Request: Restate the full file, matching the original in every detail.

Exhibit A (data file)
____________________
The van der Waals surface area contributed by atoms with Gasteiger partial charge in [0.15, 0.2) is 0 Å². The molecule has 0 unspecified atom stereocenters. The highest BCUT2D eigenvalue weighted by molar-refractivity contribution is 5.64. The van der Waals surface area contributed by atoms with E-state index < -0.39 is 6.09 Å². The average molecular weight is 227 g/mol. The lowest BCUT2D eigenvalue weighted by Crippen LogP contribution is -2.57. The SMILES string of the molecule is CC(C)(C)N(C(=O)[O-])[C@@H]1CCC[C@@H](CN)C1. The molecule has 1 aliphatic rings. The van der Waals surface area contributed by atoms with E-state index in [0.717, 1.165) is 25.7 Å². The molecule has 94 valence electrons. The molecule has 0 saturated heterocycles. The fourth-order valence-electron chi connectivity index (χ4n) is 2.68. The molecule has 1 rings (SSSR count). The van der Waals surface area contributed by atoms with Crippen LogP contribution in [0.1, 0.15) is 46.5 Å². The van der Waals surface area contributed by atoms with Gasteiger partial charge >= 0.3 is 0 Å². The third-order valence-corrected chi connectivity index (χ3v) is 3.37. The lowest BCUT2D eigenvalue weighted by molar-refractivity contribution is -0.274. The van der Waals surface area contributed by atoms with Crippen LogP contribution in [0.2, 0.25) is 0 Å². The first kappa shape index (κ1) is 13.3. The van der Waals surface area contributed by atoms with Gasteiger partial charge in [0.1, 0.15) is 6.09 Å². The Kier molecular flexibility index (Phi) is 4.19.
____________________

The van der Waals surface area contributed by atoms with Gasteiger partial charge in [0.15, 0.2) is 0 Å². The molecule has 0 unspecified atom stereocenters. The highest BCUT2D eigenvalue weighted by molar-refractivity contribution is 5.64. The van der Waals surface area contributed by atoms with E-state index < -0.39 is 6.09 Å². The average molecular weight is 227 g/mol. The lowest BCUT2D eigenvalue weighted by Crippen LogP contribution is -2.57. The SMILES string of the molecule is CC(C)(C)N(C(=O)[O-])[C@@H]1CCC[C@@H](CN)C1. The molecule has 1 aliphatic rings. The van der Waals surface area contributed by atoms with E-state index in [0.717, 1.165) is 25.7 Å². The molecule has 94 valence electrons. The molecule has 0 saturated heterocycles. The fourth-order valence-electron chi connectivity index (χ4n) is 2.68. The molecule has 1 rings (SSSR count). The van der Waals surface area contributed by atoms with Crippen LogP contribution in [0.1, 0.15) is 46.5 Å². The van der Waals surface area contributed by atoms with Gasteiger partial charge >= 0.3 is 0 Å². The third-order valence-corrected chi connectivity index (χ3v) is 3.37. The lowest BCUT2D eigenvalue weighted by molar-refractivity contribution is -0.274. The van der Waals surface area contributed by atoms with Crippen LogP contribution in [0.2, 0.25) is 0 Å². The first kappa shape index (κ1) is 13.3. The van der Waals surface area contributed by atoms with Gasteiger partial charge in [0.1, 0.15) is 6.09 Å². The Kier molecular flexibility index (Phi) is 4.19.